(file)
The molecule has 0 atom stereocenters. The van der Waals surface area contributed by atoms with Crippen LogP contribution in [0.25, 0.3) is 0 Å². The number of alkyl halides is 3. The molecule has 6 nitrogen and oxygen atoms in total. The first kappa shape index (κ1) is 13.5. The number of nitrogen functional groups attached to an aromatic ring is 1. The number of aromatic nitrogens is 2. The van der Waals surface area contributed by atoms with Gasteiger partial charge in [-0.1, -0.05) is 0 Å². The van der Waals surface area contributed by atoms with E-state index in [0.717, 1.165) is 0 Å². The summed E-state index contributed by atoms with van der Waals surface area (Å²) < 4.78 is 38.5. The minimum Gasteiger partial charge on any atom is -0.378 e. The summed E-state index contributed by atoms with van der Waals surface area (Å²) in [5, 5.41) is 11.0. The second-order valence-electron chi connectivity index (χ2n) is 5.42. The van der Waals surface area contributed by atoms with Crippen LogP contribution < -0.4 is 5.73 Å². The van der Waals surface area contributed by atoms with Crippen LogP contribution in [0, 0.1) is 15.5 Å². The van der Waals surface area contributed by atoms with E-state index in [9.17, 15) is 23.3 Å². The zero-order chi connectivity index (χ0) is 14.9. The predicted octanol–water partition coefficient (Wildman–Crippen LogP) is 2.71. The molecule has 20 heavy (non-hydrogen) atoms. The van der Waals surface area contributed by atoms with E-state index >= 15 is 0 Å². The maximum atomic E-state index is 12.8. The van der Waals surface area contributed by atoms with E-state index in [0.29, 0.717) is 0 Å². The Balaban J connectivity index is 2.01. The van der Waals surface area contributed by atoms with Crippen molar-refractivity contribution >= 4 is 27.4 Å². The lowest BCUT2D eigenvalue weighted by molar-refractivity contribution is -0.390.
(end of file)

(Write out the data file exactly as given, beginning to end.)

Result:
The molecule has 0 atom stereocenters. The van der Waals surface area contributed by atoms with Crippen LogP contribution in [0.25, 0.3) is 0 Å². The number of alkyl halides is 3. The molecule has 6 nitrogen and oxygen atoms in total. The first kappa shape index (κ1) is 13.5. The number of nitrogen functional groups attached to an aromatic ring is 1. The number of aromatic nitrogens is 2. The van der Waals surface area contributed by atoms with Gasteiger partial charge in [-0.1, -0.05) is 0 Å². The van der Waals surface area contributed by atoms with E-state index in [0.717, 1.165) is 0 Å². The summed E-state index contributed by atoms with van der Waals surface area (Å²) < 4.78 is 38.5. The minimum Gasteiger partial charge on any atom is -0.378 e. The summed E-state index contributed by atoms with van der Waals surface area (Å²) in [5, 5.41) is 11.0. The second-order valence-electron chi connectivity index (χ2n) is 5.42. The van der Waals surface area contributed by atoms with Crippen LogP contribution < -0.4 is 5.73 Å². The van der Waals surface area contributed by atoms with Crippen LogP contribution in [0, 0.1) is 15.5 Å². The van der Waals surface area contributed by atoms with E-state index in [9.17, 15) is 23.3 Å². The zero-order chi connectivity index (χ0) is 14.9. The predicted octanol–water partition coefficient (Wildman–Crippen LogP) is 2.71. The molecule has 20 heavy (non-hydrogen) atoms. The van der Waals surface area contributed by atoms with E-state index >= 15 is 0 Å². The maximum atomic E-state index is 12.8. The van der Waals surface area contributed by atoms with E-state index in [0.29, 0.717) is 0 Å². The Balaban J connectivity index is 2.01. The van der Waals surface area contributed by atoms with Crippen molar-refractivity contribution >= 4 is 27.4 Å². The lowest BCUT2D eigenvalue weighted by molar-refractivity contribution is -0.390.